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Comments about ‘Provo Tabernacle burns in four-alarm fire’

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Published: Saturday, Dec. 18 2010 7:00 a.m. MST

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Dorothy
Provo, UT

I've cried all morning. I have such wonderful, testimony-building memories of that place. PLEASE Provo leaders - don't let someone get the idea it needs to be torn down like Hotel Roberts and the old church on 500 West. LDS church leaders - PLEASE rebuild if you can - it's part of the fabric of our community.

Broc9
Council Bluffs, IA

Rebuild!

~ Broc

Kenneth in Texas
Killeen, TX

Such a tragic loss! Provo does not have many surviving buildings from the Mormon Pioneer Era. Even Academy Square and the oldest buildings on modern BYU campus only date to the late 19th and early 20th centuries. With the old Tabernacle gone, are there any buildings left built during Brigham Young's lifetime? Except for a small one-room log cabin at Pioneer Park, I do not know of any.

I like the wisdom expressed by "Liberal Ted". No mortal building is eternal. But, the countless souls who have been edified within the tabernacle's walls over the past 150 years are eternal.

MoJules
Florissant, MO

Thank you all of you that are responding in a positive way. This is the week before we celebrate our Saviors Birth and it is a time for joy, not sorrow. What would have been sad, is if someone had died in this fire, so what a blessing that it didn't go up in flames tonight when hundreds were in there performing and watching. That would have been sad.

David in CA
Livermore, CA

I too hope that the Provo Tabernacle can be
re-built (restored). I lived in Provo for a while
and worked just down the street on University Avenue, while I was a BYU student. Saw a number of events there.

At one time there was talk the Provo Temple would be located next to the Provo Tabernacle, but the space there was not really large enough to accomodate the Temple in downtown, so the Temple was built where it did get built, North East of BYU.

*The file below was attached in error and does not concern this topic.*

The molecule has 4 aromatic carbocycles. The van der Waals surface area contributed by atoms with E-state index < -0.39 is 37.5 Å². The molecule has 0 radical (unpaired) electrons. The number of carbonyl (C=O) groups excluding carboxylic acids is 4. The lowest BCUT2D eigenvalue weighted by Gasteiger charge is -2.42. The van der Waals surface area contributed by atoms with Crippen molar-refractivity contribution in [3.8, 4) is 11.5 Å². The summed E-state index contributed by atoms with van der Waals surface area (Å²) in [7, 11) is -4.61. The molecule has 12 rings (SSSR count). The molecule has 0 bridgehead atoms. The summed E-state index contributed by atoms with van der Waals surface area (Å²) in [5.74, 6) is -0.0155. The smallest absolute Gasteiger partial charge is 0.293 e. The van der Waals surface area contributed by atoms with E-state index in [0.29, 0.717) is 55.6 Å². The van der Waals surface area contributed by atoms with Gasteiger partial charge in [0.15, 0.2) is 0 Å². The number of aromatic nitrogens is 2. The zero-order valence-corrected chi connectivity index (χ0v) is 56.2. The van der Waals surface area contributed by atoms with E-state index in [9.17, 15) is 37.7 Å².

The Provo Tabernacle is definitely a building worth
re-building and Saving!!!

God Bless Provo!!

cactusflats
American Fork, UT

I hope we can rebuild this landmark. I also hope we could figure out a way to demolish and rebuild much of downtown Provo.

K
Mchenry, IL

Isn't there insurance?

kiaoraguy
Provo, UT

The loss of the building and it's history and memories are almost too hard to verbalize- but what has not been mentioned are all the personal instruments of the professional musicians that were inside, the $100,000 grand piano, the organ and it's pipes, the Minerva Teichert on the loser back wall- the thousands and thousands of children that were held in the turret stairways- cant's write anymore...

Chachi
Charlottesville, VA

To "Most Truthful": The Provo Tabernacle is on the National Register of Historic Places. So you see that its architectural and historical significance is recognized outside the LDS church.

Whether it's restored or must be completely rebuilt, it should be as true to the original as possible. Please no pathetic postmodern thing that claims to have been inspired by the original architecture while clearly despising it in favor of modernist notions. It is our disenchantment of modernism that leads us to treasure the historic charm of these old buildings.

If there's any silver lining, it is this: The organ needed replacing, and it was going to be an uphill battle to get the funding. Perhaps now a truly concert-worthy organ can be included in the rebuilt structure.

And maybe we could even rebuild it to include the central spire that it originally had so many years ago.

Henry Drummond
San Jose, CA

Even though I'm not LDS I'm really sorry to see this historic structure be destroyed. It holds the memories of generations of people and it is a sad loss.

  • 5:02 p.m. Dec. 17, 2010
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nottyou
Riverton, UT

I smell arson and a fraudulent insurance claim...let's wait and see.

Helge
Orem, UT

I played the aging organ in the Tabernacle for many years during visitor tours, and am very sad that the building is a destroyed shell especially after the beautiful $1M renovations. The wiring back then seemed old, even the wheezing, antiquated organ's. Maybe a short triggered the fire. Obviously, fire-prevention measures there were either inadequate, or the blaze too intense for them. If electrical aging was the cause, it shows that infrastructure renovation is as important as roofing, windows, etc., even though the latter's beauty is what's visible.